What prior approval is
Prior approval means that a developer has to seek approval from the local planning authority (the council) that particular parts of the development are acceptable before work can begin.
This applies to the installation, alteration or replacement of any electronic communications equipment (including upgrades to existing masts).
Under rules is set by government, council planners can only look at the siting and appearance of a mast when considering their decision on prior approval.
Our role is to weigh up the impact of the mast(s) on the local area, including heritage assets and green spaces, against the benefits.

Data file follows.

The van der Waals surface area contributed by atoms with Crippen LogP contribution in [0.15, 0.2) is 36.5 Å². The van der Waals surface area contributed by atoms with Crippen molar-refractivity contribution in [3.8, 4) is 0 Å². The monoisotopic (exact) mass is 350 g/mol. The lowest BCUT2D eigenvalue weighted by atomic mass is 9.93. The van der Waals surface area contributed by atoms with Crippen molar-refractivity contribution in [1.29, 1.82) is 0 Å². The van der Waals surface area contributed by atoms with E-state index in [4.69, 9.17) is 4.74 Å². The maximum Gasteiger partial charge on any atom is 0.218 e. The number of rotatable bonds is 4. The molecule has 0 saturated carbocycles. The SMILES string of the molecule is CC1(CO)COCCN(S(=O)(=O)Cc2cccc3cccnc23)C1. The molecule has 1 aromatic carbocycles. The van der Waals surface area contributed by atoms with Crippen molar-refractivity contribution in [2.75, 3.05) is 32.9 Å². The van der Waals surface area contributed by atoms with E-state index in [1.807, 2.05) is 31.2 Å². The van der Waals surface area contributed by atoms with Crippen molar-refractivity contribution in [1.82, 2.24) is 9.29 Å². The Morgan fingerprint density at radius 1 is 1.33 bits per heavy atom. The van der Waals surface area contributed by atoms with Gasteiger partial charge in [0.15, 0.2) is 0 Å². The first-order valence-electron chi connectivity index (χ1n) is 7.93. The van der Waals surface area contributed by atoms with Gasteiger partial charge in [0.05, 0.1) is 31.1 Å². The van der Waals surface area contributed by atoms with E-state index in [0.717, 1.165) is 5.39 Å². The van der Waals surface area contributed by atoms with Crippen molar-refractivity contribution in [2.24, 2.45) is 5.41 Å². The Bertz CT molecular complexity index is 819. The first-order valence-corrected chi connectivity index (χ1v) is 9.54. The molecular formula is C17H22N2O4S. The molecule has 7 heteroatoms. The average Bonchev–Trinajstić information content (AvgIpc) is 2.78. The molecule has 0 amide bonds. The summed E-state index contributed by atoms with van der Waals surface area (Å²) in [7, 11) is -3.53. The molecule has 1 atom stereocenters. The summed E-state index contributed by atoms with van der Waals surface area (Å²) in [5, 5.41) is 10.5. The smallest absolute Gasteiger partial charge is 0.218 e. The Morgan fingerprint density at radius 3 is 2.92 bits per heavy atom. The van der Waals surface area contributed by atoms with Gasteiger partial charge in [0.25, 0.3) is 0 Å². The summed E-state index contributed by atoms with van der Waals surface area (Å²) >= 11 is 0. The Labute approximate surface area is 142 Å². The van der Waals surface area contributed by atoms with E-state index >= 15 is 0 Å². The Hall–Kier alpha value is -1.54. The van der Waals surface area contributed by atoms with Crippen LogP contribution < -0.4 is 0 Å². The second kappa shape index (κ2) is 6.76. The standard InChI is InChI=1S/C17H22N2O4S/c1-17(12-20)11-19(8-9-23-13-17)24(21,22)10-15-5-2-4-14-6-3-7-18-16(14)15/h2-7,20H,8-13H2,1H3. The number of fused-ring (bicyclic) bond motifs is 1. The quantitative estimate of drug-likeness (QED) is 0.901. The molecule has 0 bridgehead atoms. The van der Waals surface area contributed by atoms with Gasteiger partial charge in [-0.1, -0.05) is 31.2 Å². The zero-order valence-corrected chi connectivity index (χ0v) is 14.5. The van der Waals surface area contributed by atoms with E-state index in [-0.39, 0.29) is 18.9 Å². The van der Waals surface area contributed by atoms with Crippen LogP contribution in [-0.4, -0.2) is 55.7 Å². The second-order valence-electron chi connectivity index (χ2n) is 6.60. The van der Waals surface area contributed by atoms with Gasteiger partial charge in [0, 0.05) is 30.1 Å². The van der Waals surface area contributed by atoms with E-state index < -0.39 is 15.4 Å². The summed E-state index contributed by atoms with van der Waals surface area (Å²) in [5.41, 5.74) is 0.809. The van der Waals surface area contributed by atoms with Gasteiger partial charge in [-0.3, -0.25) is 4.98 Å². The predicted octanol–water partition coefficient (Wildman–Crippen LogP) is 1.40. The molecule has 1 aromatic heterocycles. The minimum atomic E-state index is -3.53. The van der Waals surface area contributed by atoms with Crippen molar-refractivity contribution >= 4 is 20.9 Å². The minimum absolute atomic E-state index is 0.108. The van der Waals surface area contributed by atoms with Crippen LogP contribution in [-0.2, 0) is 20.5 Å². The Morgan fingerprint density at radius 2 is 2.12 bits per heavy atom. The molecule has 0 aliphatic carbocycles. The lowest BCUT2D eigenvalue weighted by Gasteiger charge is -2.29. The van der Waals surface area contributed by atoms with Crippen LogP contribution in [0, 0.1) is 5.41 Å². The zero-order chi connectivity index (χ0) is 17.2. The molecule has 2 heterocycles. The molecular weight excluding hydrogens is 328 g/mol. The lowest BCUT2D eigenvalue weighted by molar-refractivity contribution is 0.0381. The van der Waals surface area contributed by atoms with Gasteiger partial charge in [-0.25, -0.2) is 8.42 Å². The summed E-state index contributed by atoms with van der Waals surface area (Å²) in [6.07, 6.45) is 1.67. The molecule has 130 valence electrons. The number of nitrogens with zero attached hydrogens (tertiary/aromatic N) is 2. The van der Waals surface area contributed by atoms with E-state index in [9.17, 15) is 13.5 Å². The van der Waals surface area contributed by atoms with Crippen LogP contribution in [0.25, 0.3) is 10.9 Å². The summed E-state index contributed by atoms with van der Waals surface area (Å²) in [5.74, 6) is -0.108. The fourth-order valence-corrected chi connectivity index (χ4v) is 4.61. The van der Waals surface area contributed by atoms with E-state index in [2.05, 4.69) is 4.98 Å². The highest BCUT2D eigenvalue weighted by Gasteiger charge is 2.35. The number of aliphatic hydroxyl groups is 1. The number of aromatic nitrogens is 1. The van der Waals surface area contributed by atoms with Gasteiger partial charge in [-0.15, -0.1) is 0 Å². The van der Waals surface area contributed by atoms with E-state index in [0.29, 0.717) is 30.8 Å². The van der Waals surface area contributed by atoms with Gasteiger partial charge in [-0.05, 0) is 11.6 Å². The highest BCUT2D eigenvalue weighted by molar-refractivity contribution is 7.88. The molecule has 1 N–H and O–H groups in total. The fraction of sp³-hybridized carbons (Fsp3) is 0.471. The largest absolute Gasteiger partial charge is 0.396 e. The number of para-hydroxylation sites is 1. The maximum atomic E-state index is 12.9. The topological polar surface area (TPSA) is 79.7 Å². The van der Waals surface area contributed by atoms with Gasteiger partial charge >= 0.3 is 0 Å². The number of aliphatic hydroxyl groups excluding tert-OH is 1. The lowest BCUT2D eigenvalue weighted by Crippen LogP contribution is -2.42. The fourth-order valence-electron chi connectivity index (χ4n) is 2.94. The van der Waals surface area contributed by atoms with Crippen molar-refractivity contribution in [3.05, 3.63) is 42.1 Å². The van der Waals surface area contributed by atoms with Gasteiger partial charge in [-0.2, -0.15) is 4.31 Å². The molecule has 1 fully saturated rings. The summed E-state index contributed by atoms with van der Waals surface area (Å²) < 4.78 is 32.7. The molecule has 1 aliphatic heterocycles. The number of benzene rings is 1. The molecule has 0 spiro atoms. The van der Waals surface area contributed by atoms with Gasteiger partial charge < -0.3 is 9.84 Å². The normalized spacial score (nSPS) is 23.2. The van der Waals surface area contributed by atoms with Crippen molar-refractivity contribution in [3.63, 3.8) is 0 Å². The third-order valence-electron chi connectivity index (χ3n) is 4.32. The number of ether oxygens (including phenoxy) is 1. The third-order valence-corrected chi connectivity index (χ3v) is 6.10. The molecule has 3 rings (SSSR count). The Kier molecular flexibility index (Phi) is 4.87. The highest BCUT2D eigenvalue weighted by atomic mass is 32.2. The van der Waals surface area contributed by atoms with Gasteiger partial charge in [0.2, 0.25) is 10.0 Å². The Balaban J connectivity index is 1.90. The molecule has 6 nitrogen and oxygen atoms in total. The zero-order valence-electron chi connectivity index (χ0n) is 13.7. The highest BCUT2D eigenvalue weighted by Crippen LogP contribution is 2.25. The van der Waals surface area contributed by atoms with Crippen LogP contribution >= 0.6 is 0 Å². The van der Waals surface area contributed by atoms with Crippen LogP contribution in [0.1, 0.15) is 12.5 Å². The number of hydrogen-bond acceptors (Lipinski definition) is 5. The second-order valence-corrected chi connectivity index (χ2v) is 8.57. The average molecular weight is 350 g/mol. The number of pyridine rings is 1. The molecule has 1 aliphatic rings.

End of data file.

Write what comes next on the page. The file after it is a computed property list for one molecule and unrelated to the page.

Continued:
The kinds of things that we can consider under siting include:
- the height in relation to surrounding land
- whether it is in a National Park or Conservation Area
- the structures or buildings
- how close it is to residential property
The sort of things we can consider under appearance include:
More information about prior approval is available from GOV.UK.
Making decisions within the time limit
Where prior approval is required, if the council does not decide the application within 56 days of receiving it, the developer has deemed approval and the build of the mast can go ahead.
This tight timescale means it isn't possible for the planning committee to consider these applications.
So that approval isn’t given straight away by default, which is what the law says happens if a decision isn't made, the head of planning and council planning officers deal with these decisions.